CB: German fans are very welcoming and warm, but very particular I think in what they like. I’d say British fans are more easily pleased. American fans don’t like when you disrespect their flag, I found that out.
WF: Where did you enjoy your stay the most, if you had the time to meet people and see some of the country?
CB: Ireland earlier this year was really fun. We were only there for a day but the crowd was amazing and very passionate (/very drunk). That was a good little trip with two close friends. I love being in Germany. It’s a beautiful country with an amazing wrestling history and I’m very humbled to have the opportunity to perform there.
WF: What are your goals in the wrestling business?
CB: Right now I’d like to see more of Europe through wrestling. I’d really like to go to France, Switzerland, Poland, etc. and keep making trips to wXw.
WF: Against who was your favourite match so far and who is your dream opponent?
CB: My favourite match ever was probably the Infinity Finals last year with Tyler Bate. Everything just clicked and I think we had very good chemistry that night. He’s a very talented young man. Dream opponent for me right now would be to face Zack Sabre Jr. Again. I got pushed to my limits in our first two encounters and with his schedule it’s unlikely to happen soon but i’d love to get the chance to face him again.
WF: You already had some Tag Team matches together with Nixon Newell (may she get well soon!). What is your opinion on intergender matches?
CB: I think if done correctly they can be great. Obviously they can be done completely wrong (as can any style of wrestling) but I think when done right it can make for a very interesting dynamic and engaging sight.
WF: What’s your opinion on ladies wrestling at the moment?
CB: There definitely seems to be a bit of a boom with it in the U.K. at the moment and that’s great.
WF: What you think about free open air events, like the Sportfest in Oberhausen?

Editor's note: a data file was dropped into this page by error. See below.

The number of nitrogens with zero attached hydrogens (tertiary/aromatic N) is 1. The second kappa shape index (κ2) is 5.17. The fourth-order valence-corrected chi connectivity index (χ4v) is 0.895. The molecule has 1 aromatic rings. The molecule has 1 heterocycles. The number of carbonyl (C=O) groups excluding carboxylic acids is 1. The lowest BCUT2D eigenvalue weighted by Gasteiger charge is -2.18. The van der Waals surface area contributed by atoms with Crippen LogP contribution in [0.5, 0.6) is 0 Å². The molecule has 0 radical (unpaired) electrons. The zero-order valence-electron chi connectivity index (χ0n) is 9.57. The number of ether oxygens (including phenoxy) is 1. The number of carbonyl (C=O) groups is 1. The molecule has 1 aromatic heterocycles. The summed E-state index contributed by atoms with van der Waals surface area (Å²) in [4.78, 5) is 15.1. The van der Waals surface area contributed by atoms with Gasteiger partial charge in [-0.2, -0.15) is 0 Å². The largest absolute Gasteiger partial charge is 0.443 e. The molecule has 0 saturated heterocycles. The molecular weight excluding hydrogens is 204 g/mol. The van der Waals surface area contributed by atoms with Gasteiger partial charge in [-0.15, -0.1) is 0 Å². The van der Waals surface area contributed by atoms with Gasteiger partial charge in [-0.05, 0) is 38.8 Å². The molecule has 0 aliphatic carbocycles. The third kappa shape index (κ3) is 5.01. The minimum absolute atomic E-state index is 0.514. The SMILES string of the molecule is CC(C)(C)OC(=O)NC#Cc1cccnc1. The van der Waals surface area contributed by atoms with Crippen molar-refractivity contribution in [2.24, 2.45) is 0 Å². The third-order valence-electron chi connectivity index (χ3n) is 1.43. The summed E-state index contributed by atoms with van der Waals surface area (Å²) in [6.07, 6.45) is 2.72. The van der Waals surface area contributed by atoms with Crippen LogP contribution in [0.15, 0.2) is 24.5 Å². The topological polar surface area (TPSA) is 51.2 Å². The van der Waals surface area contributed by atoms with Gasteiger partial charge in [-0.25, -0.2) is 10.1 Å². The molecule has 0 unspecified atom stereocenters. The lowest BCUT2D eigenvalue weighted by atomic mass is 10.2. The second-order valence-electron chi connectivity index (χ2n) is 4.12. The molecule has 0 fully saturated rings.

CB: Always a fun day. The crowd are enthusiastic and you get a chance to face a bunch of opponents you might not typically get to, which is great.
WF: At the last Sportfest in Oberhausen you seemed to really enjoy being the crowd favourite, especially all the children were cheering for you. But you’ve really been a rule breaker, too. What do you enjoy more, being a face or a heel?
CB: I enjoy both! A passionate response from people regardless of whether that is positive or negative is fulfilling for me.
WF: Is there a typically tour day or is every day during a tour different?
CB: Often meeting up in Birmingham with the deisgnated driver of the day (typically Damian Dunne or Ryan Smile) and then cramming into a small car, plugging someones phone into the AUX and hoping it doesn’t get so hot in there your tan melts.
WF: On your social networks everybody can see that you’re touring a lot with Tyler Bates and Nixon Newell. I bet that lots of funny things happen during that tours, can you tell us something about that, maybe a short story?
CB: I’m not sure how much I can delve into that, but next time you speak to Nixon ask her about her Bill Cosby impersonation.
WF: How active are you on social networks and where can your fans find you?
CB: I tweet stuff over at @OBEYBrookes and take very pretentious photos @christofarr on Instagram. Enjoy!
WF: How can an interested promoter book you?
WF: What are you doing in your free time?
CB: Drinking a lot of coffee and reading a lot of books.
WF: As a conclusion, some words to your German fans, please.
CB: Thank you for supporting me! I’m very fortunate to get to see your country and perform for you and to be a part of Westside Xtreme Wrestling is a real privilege. They’re incredibly hard working so do your bit to support the scene and keep going to shows. Cheers!